There has been growing uncertainty about Pakistan’s ability to meet external financing obligations with the country in the midst of an economic crisis and recovering from devastating floods that killed over 1,700 people.
The bond repayment, which matures on Dec 5, totals $1.08bn, Ahmad told a briefing, according to two analysts who were present.
Ahmad added that funding was lined up from multilateral and bilateral sources to ensure the repayment would not affect foreign exchange reserves. An immediate inflow of $500 million was expected on Tuesday from the Asian Infrastructure Investment Bank, he said.
Pakistan’s reserves with the central bank stood at $7.8bn as of November 18, barely enough to cover a month’s imports.
Ahmad said reserve levels will depend on the continued realisation of expected inflows and rollover of loans from friendly countries, but added he was confident the reserve figure would be “much higher” by the end of the financial year in June 2023.
He told the briefing that he expected external financing requirements would be met on time because of inflows from international lenders. He pointed out that, despite payments of $1.8bn in November, reserves remained stable.
The International Monetary Fund (IMF) said earlier this week that Pakistan’s timely finalisation of a recovery plan from devastating floods is essential to support discussions and continued financial support from multilateral and bilateral partners.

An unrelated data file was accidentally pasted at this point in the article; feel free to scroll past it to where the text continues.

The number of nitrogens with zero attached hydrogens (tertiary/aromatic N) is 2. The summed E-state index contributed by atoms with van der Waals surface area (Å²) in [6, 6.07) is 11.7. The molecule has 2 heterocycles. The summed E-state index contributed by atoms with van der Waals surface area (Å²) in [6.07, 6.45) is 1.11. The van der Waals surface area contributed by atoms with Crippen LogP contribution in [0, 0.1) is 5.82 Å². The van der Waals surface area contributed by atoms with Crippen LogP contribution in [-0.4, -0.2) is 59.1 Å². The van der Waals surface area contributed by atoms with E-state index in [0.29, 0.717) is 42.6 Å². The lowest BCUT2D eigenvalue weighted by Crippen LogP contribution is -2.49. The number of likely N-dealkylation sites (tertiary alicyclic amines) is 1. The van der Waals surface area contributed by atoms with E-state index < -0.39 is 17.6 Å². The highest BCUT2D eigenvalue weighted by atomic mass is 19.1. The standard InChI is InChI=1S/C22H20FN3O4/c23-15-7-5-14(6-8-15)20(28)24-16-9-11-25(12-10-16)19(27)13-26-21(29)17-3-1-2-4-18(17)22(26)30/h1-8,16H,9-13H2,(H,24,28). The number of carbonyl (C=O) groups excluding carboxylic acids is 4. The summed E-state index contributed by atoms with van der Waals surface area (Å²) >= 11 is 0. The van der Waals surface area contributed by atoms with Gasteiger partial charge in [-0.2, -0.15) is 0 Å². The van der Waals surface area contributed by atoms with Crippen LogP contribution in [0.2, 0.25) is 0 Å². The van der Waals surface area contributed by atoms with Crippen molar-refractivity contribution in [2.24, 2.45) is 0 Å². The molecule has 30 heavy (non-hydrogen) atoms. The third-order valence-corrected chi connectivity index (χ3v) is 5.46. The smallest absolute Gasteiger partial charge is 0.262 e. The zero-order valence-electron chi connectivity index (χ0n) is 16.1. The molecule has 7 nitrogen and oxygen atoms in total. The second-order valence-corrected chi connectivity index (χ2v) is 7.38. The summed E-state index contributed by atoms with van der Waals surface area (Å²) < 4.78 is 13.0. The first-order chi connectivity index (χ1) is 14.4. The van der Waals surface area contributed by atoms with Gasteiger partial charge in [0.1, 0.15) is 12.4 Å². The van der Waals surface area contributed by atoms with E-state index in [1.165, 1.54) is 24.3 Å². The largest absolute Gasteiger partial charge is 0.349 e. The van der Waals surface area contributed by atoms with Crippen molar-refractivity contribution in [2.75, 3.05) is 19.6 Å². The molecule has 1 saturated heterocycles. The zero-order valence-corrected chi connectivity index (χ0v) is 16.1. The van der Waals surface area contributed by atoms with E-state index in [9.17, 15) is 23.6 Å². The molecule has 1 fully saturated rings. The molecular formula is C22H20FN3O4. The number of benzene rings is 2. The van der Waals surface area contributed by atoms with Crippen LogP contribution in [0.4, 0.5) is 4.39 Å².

Pakistan is currently in an IMF bailout programme, which it entered in 2019, but a firm date for the ninth review to release much-needed funds is pending even as the country battles a full-blown economic crisis, with decades-high inflation and low reserves.
The SBP earlier today raised its key policy rate by 100 basis points to 16 per cent in an unexpected move to ensure high inflation does not get entrenched.
Meanwhile, Finance Minister Ishaq Dar shared a purported infographic from Bloomberg about the estimated default probability in emerging markets.
He said that the outlet had pitched Pakistan’s one-year probability of default at a low of 10pc “as opposed to a highly dubious number of 93pc circulated by an unscrupulous local political leader a few days ago.”